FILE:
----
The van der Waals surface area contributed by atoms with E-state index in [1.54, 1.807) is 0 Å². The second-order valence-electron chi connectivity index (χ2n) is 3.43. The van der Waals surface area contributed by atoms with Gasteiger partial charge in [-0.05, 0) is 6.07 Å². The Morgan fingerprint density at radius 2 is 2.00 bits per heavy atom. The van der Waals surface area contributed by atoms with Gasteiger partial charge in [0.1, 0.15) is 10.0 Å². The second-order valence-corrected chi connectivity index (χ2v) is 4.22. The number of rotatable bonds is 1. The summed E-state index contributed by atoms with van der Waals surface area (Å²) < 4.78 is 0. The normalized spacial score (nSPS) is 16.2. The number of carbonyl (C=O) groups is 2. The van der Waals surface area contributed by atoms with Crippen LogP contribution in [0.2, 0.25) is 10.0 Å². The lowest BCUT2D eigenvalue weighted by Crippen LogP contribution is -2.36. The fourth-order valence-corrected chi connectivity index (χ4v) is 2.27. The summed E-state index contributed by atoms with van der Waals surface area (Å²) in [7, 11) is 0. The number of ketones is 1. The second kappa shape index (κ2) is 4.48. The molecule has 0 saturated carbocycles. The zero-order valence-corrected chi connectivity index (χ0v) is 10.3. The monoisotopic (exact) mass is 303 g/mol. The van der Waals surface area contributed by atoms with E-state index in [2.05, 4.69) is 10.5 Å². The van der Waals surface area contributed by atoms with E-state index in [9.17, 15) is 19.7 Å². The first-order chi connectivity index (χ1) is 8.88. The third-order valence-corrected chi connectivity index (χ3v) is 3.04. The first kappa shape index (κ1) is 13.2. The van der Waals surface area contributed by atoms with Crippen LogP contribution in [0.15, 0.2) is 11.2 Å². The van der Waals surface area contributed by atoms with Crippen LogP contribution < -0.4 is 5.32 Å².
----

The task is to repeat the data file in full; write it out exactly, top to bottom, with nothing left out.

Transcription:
The van der Waals surface area contributed by atoms with E-state index in [1.54, 1.807) is 0 Å². The second-order valence-electron chi connectivity index (χ2n) is 3.43. The van der Waals surface area contributed by atoms with Gasteiger partial charge in [-0.05, 0) is 6.07 Å². The Morgan fingerprint density at radius 2 is 2.00 bits per heavy atom. The van der Waals surface area contributed by atoms with Gasteiger partial charge in [0.1, 0.15) is 10.0 Å². The second-order valence-corrected chi connectivity index (χ2v) is 4.22. The number of rotatable bonds is 1. The summed E-state index contributed by atoms with van der Waals surface area (Å²) < 4.78 is 0. The normalized spacial score (nSPS) is 16.2. The number of carbonyl (C=O) groups is 2. The van der Waals surface area contributed by atoms with Crippen LogP contribution in [0.2, 0.25) is 10.0 Å². The lowest BCUT2D eigenvalue weighted by Crippen LogP contribution is -2.36. The fourth-order valence-corrected chi connectivity index (χ4v) is 2.27. The summed E-state index contributed by atoms with van der Waals surface area (Å²) in [7, 11) is 0. The number of ketones is 1. The second kappa shape index (κ2) is 4.48. The molecule has 0 saturated carbocycles. The zero-order valence-corrected chi connectivity index (χ0v) is 10.3. The monoisotopic (exact) mass is 303 g/mol. The van der Waals surface area contributed by atoms with E-state index in [2.05, 4.69) is 10.5 Å². The van der Waals surface area contributed by atoms with E-state index in [9.17, 15) is 19.7 Å². The first-order chi connectivity index (χ1) is 8.88. The third-order valence-corrected chi connectivity index (χ3v) is 3.04. The first kappa shape index (κ1) is 13.2. The van der Waals surface area contributed by atoms with Crippen LogP contribution in [0.15, 0.2) is 11.2 Å². The van der Waals surface area contributed by atoms with Crippen LogP contribution < -0.4 is 5.32 Å².